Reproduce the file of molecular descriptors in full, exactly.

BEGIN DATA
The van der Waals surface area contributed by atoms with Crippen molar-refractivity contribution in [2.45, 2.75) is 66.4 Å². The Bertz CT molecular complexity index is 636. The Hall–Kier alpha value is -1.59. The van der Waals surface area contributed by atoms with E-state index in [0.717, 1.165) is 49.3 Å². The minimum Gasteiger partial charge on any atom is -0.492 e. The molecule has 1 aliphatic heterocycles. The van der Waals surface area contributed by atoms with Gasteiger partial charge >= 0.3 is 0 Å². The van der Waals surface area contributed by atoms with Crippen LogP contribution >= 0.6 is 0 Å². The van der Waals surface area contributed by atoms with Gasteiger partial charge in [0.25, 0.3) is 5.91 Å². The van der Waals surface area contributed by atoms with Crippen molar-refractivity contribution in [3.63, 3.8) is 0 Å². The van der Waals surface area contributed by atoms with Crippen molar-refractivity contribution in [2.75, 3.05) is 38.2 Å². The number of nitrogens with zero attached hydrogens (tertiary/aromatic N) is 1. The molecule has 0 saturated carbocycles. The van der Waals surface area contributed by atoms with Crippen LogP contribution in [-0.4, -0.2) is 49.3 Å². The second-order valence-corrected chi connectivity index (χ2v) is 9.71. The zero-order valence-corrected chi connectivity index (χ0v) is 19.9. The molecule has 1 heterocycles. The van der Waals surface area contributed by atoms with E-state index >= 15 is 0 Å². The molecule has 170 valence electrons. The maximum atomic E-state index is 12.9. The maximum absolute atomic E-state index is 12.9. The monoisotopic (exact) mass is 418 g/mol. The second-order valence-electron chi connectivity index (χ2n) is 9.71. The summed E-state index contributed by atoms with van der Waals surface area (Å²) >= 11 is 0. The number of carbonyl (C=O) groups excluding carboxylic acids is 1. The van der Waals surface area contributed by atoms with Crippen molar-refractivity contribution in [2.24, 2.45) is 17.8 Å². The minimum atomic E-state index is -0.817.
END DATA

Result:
The van der Waals surface area contributed by atoms with Crippen molar-refractivity contribution in [2.45, 2.75) is 66.4 Å². The Bertz CT molecular complexity index is 636. The Hall–Kier alpha value is -1.59. The van der Waals surface area contributed by atoms with E-state index in [0.717, 1.165) is 49.3 Å². The minimum Gasteiger partial charge on any atom is -0.492 e. The molecule has 1 aliphatic heterocycles. The van der Waals surface area contributed by atoms with Gasteiger partial charge >= 0.3 is 0 Å². The van der Waals surface area contributed by atoms with Crippen LogP contribution >= 0.6 is 0 Å². The van der Waals surface area contributed by atoms with Gasteiger partial charge in [0.25, 0.3) is 5.91 Å². The van der Waals surface area contributed by atoms with Crippen molar-refractivity contribution in [3.63, 3.8) is 0 Å². The van der Waals surface area contributed by atoms with Crippen molar-refractivity contribution in [2.75, 3.05) is 38.2 Å². The number of nitrogens with zero attached hydrogens (tertiary/aromatic N) is 1. The molecule has 0 saturated carbocycles. The van der Waals surface area contributed by atoms with Crippen LogP contribution in [-0.4, -0.2) is 49.3 Å². The second-order valence-corrected chi connectivity index (χ2v) is 9.71. The zero-order valence-corrected chi connectivity index (χ0v) is 19.9. The molecule has 1 heterocycles. The van der Waals surface area contributed by atoms with E-state index >= 15 is 0 Å². The molecule has 170 valence electrons. The maximum atomic E-state index is 12.9. The maximum absolute atomic E-state index is 12.9. The monoisotopic (exact) mass is 418 g/mol. The second-order valence-electron chi connectivity index (χ2n) is 9.71. The summed E-state index contributed by atoms with van der Waals surface area (Å²) >= 11 is 0. The number of carbonyl (C=O) groups excluding carboxylic acids is 1. The van der Waals surface area contributed by atoms with Crippen molar-refractivity contribution in [2.24, 2.45) is 17.8 Å². The minimum atomic E-state index is -0.817.